In The Prodigal Tongue, Mark Abley has provided us with a tour of the state of the English language in Britain and around the world.  His main conclusion seems to be that although “English” is the new Esperanto, a world language spoken by people on every continent, its not so much standard English that predominates so much as “Englishes”.  These are widely varying tongues, with a core of what we know as English, but much adapted to local circumstances, infiltrated by words from many other languages, and not even retaining the original meanings of a large number of words.  Speakers of Western English may be very surprised to find how little they understand when they converse with an “English speaker” in say Japan, Malaya or the Philippines.

Abley points out that English is immensely adaptable.  It continually absorbs new words, transmutes the meaning of existing words and moreover, other countries use it to fill the gaps in their own languages.  The Finnish do not have a word for “please” but now use ours, and have dropped their own word (anteeksi) in favour of “sorry”.  Slovakian teenager boys address their girl-friends as beib (babe) or hany (honey).  The Austrian magazine “News” headlines “Das Grosse Interview” and Austrian cellphones offer “Downloaden”.  Numerous similar examples are quoted and it is difficult to see how any language purist of another tongue can suggest any way in which this “Englishisation” can be stopped.  We are going to find English all over the world, particularly in the worlds of business, entertainment or technology.

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Review: By Hook or by Crook – David Crystal

With By Hook or By Crook David Crystal has provided us with an entertaining travelogue of selected part of (mostly) England and Wales. The reader accompanies Crystal as he meanders around various small towns (Haye on Wye, Stratford on Avon etc), finding many interesting places along the way and recounting many tales and anecdotes about place names and other linguistic curiosities. Crystal makes an amusing travel companion, perhaps with similarities to Michael Palin or Richard Bryson, and one gets the impression of a man with a fund of stories who would be a useful talking guide-book on any possible journey around Britain.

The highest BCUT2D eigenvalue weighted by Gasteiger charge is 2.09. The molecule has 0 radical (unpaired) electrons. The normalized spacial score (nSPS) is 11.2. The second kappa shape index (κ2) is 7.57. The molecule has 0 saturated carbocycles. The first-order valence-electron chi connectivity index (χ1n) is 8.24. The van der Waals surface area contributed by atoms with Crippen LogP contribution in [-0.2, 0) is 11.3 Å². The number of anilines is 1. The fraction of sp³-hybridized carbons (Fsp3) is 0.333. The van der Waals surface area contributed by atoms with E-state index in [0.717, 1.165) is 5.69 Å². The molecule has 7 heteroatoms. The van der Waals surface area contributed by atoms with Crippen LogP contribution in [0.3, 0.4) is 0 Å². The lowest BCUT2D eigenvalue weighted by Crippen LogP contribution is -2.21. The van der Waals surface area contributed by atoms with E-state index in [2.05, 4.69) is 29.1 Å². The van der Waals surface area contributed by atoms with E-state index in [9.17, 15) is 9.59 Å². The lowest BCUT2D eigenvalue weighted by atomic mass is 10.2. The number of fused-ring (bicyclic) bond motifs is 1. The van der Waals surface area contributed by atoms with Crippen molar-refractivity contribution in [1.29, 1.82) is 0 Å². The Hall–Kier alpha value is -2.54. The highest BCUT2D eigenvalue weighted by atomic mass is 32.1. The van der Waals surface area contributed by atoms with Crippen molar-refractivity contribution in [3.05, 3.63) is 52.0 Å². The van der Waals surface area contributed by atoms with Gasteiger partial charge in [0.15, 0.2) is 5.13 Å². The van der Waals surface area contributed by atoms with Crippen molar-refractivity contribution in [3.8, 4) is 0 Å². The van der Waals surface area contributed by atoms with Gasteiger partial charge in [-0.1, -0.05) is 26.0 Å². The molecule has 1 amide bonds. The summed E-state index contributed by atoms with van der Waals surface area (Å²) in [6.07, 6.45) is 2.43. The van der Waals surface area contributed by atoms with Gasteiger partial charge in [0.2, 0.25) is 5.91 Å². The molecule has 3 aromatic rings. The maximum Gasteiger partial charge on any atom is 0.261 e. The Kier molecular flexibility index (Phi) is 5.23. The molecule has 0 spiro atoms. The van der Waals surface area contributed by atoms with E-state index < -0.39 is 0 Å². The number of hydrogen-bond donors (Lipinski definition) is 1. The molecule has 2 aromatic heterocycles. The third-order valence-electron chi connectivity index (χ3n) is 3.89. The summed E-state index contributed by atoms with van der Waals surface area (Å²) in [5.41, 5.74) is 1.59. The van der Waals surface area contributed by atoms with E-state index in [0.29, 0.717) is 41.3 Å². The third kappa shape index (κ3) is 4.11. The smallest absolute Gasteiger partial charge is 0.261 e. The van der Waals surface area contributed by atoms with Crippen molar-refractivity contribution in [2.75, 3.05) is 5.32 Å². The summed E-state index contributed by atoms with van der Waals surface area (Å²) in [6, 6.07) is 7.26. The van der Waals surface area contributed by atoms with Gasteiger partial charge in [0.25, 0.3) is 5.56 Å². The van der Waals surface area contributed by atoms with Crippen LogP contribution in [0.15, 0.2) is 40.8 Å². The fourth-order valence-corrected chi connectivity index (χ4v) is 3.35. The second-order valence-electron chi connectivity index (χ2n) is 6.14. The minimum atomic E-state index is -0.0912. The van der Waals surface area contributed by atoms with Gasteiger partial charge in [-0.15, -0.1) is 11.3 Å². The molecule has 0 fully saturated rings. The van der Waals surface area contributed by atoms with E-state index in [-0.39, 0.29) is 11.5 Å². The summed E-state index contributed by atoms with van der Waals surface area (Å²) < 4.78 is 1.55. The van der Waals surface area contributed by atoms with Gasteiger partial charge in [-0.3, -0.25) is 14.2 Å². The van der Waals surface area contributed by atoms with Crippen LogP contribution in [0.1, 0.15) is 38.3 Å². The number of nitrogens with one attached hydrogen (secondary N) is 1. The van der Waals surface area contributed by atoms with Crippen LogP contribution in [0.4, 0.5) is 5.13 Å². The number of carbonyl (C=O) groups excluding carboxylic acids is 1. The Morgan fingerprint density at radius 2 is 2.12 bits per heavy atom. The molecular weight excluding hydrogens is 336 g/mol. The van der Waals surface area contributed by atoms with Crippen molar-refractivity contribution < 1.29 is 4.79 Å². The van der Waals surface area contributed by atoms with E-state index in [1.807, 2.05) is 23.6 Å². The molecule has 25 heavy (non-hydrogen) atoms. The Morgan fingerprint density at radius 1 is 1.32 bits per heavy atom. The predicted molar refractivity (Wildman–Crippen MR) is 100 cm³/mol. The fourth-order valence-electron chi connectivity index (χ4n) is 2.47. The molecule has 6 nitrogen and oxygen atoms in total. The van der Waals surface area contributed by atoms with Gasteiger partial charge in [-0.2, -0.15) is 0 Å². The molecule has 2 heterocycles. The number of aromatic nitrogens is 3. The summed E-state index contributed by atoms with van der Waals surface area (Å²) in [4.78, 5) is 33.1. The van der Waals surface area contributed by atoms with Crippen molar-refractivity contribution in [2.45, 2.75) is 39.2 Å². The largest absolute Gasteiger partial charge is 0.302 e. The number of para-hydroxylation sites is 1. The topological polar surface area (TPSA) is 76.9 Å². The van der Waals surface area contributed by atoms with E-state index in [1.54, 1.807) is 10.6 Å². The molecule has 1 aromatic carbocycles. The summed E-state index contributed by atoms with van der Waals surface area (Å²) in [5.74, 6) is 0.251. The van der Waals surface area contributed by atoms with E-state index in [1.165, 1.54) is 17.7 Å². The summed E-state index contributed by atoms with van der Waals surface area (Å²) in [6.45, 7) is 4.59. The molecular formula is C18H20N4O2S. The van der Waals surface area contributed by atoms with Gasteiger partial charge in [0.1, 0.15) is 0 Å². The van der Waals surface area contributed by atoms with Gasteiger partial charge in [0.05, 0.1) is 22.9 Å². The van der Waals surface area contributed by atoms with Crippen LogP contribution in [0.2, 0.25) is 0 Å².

Although I enjoyed reading this book, it is difficult to see what happened to the Sebald inspiration claimed by the author. Sebald writes meditative, reflective books which lead the reader into contemplating the big issues of life and death – the actual locations and histories he recounts being almost incidental to the inner state of mind aroused along the way. This book on the other hand is an energetic tour through linguistic highways and byways, with fact after fact piled on in an almost random fashion, making it difficult to see the whole picture. By Hook or By Crook is definitely an entertaining read, but as with so many books about the origins of the English (or any other) language, unless one has a formidable memory for random facts, little of it will remain when the final page has been read. While the derivation of “Lichfield” for example is undoubtedly of passing interest, a week after reading the book I can recall little of it, nor can I quite see why I needed to know in the first place.

I read this book on holiday and it was perfect for picking up and putting down again a few minutes later. It does not demand too much in the way of concentration and would make an excellent gift for anyone with an interest in words and their meanings.